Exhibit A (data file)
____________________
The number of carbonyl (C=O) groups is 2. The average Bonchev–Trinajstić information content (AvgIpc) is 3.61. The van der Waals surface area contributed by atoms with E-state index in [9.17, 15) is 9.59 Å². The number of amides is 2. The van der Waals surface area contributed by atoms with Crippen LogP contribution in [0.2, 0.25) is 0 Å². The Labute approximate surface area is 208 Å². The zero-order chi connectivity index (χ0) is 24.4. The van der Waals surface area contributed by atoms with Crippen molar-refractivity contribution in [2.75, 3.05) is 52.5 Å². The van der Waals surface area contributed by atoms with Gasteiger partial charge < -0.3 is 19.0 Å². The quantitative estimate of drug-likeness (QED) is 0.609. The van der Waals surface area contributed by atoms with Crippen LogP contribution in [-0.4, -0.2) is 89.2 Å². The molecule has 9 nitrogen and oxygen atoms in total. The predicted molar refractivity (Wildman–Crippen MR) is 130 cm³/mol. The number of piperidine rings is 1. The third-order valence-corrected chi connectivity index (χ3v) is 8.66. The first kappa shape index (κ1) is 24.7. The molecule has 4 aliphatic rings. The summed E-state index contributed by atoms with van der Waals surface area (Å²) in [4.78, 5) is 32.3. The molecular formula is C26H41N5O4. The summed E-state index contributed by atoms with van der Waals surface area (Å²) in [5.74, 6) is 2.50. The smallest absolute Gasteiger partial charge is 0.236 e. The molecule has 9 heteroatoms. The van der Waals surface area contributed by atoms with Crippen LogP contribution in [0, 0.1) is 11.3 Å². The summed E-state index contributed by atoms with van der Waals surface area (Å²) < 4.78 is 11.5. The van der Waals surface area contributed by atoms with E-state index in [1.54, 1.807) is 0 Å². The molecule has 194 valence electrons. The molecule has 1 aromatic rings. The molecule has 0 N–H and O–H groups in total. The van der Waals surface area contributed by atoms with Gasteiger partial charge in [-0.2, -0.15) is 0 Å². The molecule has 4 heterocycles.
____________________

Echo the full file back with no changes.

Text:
The number of carbonyl (C=O) groups is 2. The average Bonchev–Trinajstić information content (AvgIpc) is 3.61. The van der Waals surface area contributed by atoms with E-state index in [9.17, 15) is 9.59 Å². The number of amides is 2. The van der Waals surface area contributed by atoms with Crippen LogP contribution in [0.2, 0.25) is 0 Å². The Labute approximate surface area is 208 Å². The zero-order chi connectivity index (χ0) is 24.4. The van der Waals surface area contributed by atoms with Crippen molar-refractivity contribution in [2.75, 3.05) is 52.5 Å². The van der Waals surface area contributed by atoms with Gasteiger partial charge < -0.3 is 19.0 Å². The quantitative estimate of drug-likeness (QED) is 0.609. The van der Waals surface area contributed by atoms with Crippen LogP contribution in [-0.4, -0.2) is 89.2 Å². The molecule has 9 nitrogen and oxygen atoms in total. The predicted molar refractivity (Wildman–Crippen MR) is 130 cm³/mol. The number of piperidine rings is 1. The third-order valence-corrected chi connectivity index (χ3v) is 8.66. The first kappa shape index (κ1) is 24.7. The molecule has 4 aliphatic rings. The summed E-state index contributed by atoms with van der Waals surface area (Å²) in [4.78, 5) is 32.3. The molecular formula is C26H41N5O4. The summed E-state index contributed by atoms with van der Waals surface area (Å²) in [5.74, 6) is 2.50. The smallest absolute Gasteiger partial charge is 0.236 e. The molecule has 9 heteroatoms. The van der Waals surface area contributed by atoms with Crippen LogP contribution in [0, 0.1) is 11.3 Å². The summed E-state index contributed by atoms with van der Waals surface area (Å²) < 4.78 is 11.5. The van der Waals surface area contributed by atoms with E-state index in [1.54, 1.807) is 0 Å². The molecule has 194 valence electrons. The molecule has 1 aromatic rings. The molecule has 0 N–H and O–H groups in total. The van der Waals surface area contributed by atoms with Gasteiger partial charge in [-0.2, -0.15) is 0 Å². The molecule has 4 heterocycles.